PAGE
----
Tristan here! It’s been just about 5 months for me here in Mexico since I came to visit (and then was locked down with all the covid madness), and in this downtime there have been many opportunities for amazing snorkelling, even just over seaweed, sand and rocks. Combining this luxury (there’s not been much snorkelling for me back in Australia in the last year and a half) with a newfound interest in photography has yielded some pretty neat results. Mum, Max and I have been doing a National Geographic photography course on Love and Luck with my good bud Heidi, and ever since Mum told me I could use her underwater camera while I was on the boat I’ve been taking photos of fish, rays, crabs and shrimp almost every day. Figured I’d share a few up here to see.
Two varieties of Mexican Barnacle Blennies
The Barnacle Blennies are definitely a favourite of mine, because they are so small (their heads are about half the length of my pinky nail) and yet so aggressive, peering right out at the camera from the mollusc tubes they’ve claimed.
Another classic in the Sea of Cortez would be the mobula rays, as well as the regular stingrays as well, who always find some new way to show off for the camera.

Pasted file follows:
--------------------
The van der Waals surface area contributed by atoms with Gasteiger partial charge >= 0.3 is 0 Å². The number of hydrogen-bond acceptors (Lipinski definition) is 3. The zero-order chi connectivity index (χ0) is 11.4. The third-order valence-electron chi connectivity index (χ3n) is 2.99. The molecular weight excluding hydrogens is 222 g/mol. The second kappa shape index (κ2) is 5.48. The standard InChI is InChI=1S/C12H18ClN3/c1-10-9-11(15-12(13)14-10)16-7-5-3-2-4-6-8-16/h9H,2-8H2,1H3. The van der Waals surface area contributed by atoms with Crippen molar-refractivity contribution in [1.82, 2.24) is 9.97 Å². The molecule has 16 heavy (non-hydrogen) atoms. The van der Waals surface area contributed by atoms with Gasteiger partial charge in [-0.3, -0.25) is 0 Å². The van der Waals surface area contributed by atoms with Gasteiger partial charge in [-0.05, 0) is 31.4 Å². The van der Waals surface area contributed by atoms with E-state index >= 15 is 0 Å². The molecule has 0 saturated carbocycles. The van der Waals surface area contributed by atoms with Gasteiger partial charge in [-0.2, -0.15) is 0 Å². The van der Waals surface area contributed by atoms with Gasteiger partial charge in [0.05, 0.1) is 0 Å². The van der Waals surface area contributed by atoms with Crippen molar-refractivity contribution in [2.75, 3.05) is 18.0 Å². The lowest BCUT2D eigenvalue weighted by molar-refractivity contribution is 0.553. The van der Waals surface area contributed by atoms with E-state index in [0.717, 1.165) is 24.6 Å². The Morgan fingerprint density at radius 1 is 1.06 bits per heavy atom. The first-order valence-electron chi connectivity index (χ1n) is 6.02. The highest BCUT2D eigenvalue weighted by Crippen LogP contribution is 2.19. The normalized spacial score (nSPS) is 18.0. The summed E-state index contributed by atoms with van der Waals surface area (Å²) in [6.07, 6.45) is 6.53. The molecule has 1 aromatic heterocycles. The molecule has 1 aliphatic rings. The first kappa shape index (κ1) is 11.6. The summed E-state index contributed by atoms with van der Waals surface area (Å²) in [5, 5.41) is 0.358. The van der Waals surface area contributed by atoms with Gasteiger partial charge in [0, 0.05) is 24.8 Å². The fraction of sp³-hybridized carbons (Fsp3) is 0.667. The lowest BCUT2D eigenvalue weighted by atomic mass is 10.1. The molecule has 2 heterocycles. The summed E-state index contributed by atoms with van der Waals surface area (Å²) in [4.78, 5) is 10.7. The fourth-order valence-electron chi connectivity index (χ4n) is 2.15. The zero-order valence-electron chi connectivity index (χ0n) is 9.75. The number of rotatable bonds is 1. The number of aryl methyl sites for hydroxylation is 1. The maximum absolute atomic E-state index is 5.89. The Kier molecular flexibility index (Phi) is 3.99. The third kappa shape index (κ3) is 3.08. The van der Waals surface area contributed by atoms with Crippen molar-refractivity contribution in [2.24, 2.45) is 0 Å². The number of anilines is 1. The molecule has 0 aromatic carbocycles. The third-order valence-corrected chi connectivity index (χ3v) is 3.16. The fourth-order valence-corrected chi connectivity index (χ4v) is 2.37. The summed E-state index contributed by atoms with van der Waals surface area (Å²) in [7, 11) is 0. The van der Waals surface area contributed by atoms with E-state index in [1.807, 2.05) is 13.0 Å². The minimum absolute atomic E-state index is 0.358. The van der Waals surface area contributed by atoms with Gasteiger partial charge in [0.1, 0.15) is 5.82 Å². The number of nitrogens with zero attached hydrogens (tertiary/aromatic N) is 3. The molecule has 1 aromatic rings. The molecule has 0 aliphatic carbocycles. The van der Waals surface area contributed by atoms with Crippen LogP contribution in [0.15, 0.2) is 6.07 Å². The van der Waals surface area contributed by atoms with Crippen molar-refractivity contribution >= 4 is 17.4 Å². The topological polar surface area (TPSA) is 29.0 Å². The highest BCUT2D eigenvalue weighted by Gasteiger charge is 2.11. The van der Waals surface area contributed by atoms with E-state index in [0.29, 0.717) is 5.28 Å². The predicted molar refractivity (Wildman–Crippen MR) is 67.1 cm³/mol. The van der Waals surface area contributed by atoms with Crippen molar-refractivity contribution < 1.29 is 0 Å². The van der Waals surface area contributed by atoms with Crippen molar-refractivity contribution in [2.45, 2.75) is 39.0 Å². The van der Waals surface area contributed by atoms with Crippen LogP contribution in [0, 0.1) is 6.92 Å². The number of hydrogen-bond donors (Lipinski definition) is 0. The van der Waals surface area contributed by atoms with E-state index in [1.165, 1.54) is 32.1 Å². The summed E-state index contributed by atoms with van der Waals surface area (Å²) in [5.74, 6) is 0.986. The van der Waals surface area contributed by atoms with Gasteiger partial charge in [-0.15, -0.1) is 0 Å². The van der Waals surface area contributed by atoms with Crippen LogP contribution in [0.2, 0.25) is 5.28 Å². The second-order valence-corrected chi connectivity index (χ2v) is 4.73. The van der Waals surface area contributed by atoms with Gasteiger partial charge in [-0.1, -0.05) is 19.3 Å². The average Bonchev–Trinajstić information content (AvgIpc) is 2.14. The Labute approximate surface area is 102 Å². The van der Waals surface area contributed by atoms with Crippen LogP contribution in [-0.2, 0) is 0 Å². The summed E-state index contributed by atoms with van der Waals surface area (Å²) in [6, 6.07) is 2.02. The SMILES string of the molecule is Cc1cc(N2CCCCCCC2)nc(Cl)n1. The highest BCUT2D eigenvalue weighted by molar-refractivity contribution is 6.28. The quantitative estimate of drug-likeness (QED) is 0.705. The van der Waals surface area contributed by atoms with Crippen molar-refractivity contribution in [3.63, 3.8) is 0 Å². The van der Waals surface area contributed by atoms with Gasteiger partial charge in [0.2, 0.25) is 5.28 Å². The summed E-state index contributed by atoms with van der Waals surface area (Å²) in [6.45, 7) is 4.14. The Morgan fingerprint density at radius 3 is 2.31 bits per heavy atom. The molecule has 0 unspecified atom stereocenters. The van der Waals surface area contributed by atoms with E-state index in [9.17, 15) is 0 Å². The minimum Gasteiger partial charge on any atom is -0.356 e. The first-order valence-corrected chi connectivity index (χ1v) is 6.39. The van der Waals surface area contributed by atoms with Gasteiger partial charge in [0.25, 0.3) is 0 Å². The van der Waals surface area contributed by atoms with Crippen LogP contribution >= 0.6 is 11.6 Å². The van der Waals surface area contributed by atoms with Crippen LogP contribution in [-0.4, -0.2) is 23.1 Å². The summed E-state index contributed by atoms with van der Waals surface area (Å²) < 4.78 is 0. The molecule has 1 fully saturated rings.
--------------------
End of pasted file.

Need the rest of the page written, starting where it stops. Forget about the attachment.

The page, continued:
These two mobula rays were more than happy to put on a show, though the regular stingrays have their own kind of charm.
Hermit crabs and shrimp are pretty easy to find in the shallows, and if you’re patient enough (and can hold your breath) they will come right up to the camera and have a look around; a couple that were a little more shy would be the Panamic Arrow crab, which waved its disproportionately long claws every time I got near, and the nudibranch which hid, almost invisible, in the weed upon the rocks.
Hermit and arrow crabs, Mexican Dancer Nudibranchs and small shrimp make up just a few of Baja’s many colourful and exciting crustaceans and molluscs.
Other than that, most of my photography has been largely experimental, finetuning focus settings and exposure for some really microscopic shots. A couple fish underneath that I have yet to identify, but they still held still for a photo anyway. Kudos to them for making it to the blog post.
Tiny fish; their identities still elude me.
We are headed back out of internet range soon and hopefully near to another reef; the fish won’t photograph themselves!